Often at this time of the year, we reflect on change and the possibilities of looking for a new job. There are many reasons why we consider other positions, but once we have decided to do so, then our preparation begins, and step one is getting ready for the interview.
The two most frequently asked questions by new clients are, “Can you helps us improve/update/increase …” and “Should we be investing in that new …” Our response is always the same, “Do you have a strategy or road map that you are currently following?”
A recent Brandon-Hall study found that aligning the learning strategy with the business goal was a top priority for learning organizations. Production can be as fast and efficient as possible but if you are producing an obsolete item you will never achieve your goal of increasing market share.
Earlier this week, FKA President, Michael Nolan, presented Becoming a High-Performance Learning Organization at I4PL 2017 conference and trade show in Toronto. Here is an excerpt from his presentation on the six main forces of change impacting Learning and Development today.
With all the hurricanes, wildfires and political uncertainties we have been experiencing I thought we could all benefit by reflecting on teachers who made a difference in our lives and then remembering that what we do is important!
Three colleagues on the FKA team wanted to share their memorable learning experiences:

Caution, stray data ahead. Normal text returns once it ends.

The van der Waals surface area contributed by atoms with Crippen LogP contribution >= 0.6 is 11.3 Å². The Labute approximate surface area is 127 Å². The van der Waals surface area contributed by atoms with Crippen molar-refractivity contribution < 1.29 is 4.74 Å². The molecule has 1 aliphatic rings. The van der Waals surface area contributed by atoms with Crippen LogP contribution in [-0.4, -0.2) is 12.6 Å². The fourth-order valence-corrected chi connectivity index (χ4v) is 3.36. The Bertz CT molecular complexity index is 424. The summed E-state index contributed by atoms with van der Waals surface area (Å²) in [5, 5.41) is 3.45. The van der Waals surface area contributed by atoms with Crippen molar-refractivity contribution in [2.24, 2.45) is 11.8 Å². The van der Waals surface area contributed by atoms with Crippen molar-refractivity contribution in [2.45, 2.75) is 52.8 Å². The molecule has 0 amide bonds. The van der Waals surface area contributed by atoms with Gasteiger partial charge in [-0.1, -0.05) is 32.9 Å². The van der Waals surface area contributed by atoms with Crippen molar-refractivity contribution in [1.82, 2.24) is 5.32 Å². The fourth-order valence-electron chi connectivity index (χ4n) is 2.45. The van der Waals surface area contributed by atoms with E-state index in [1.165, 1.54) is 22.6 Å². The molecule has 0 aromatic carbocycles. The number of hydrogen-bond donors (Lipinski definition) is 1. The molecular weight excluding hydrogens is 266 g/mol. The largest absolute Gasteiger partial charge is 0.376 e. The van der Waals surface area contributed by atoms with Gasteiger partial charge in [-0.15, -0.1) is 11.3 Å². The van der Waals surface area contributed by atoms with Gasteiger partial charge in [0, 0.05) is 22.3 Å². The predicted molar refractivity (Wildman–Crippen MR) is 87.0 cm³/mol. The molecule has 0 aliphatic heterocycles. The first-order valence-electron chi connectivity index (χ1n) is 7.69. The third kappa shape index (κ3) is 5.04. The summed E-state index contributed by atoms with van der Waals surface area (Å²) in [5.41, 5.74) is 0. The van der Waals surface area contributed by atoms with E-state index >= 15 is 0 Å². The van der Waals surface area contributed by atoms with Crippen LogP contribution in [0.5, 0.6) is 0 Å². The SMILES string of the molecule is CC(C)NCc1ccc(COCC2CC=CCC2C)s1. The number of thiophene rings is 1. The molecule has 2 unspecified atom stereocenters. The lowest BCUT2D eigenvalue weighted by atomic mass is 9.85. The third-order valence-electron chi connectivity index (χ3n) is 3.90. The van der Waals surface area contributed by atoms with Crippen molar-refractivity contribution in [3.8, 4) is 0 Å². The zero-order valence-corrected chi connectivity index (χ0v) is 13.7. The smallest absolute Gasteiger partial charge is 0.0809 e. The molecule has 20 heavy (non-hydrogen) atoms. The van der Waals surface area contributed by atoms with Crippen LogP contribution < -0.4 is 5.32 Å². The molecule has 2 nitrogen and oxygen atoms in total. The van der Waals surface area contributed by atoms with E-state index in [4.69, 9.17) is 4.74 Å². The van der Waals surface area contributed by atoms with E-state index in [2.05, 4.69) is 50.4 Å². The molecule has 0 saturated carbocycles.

With the constant pressure to do more for less…and FASTER!, learning professionals are always on the look-out for tips from experienced professionals. This blog describes how FKA’s design and development team takes full advantage of decades of experience over hundreds of projects.
In part 1 of this blog we identified how we define an “effective design” and introduced our Learning Evaluation form and discussed how it can be used with the designers’ clients to confirm they have a clear understanding of their clients’ expectations for their learning programs.
As an instructional designer why would you want to assess the design of a learning program? It could be as straightforward as wanting to know if you have done a good job on the program design you just completed. It could be more complex. For example, you might want to identify which of the existing learning activities and materials have weak designs and would benefit from some updating. In some situations, organizations have standardized their instructional design methodology and want to confirm all the designers and developers are producing learning materials that adhere to the new standards.
It is a fact that organizations are spending billions of dollars annually on their learning and development (L&D) activities. Paired with this fact, is the belief that no more 20% of this investment results in the transfer of the new skills and knowledge back to the job. Current research in neuroscience (Neuroscience Part 1: What Was Old Is New Again; Neuroscience Part 2: Spacing Effect; Neuroscience Part 3: Microlearning) is identifying new ways to maximize learning, but if the new skills and knowledge are not getting transferred to the job and improving performance, it is a waste of time and money.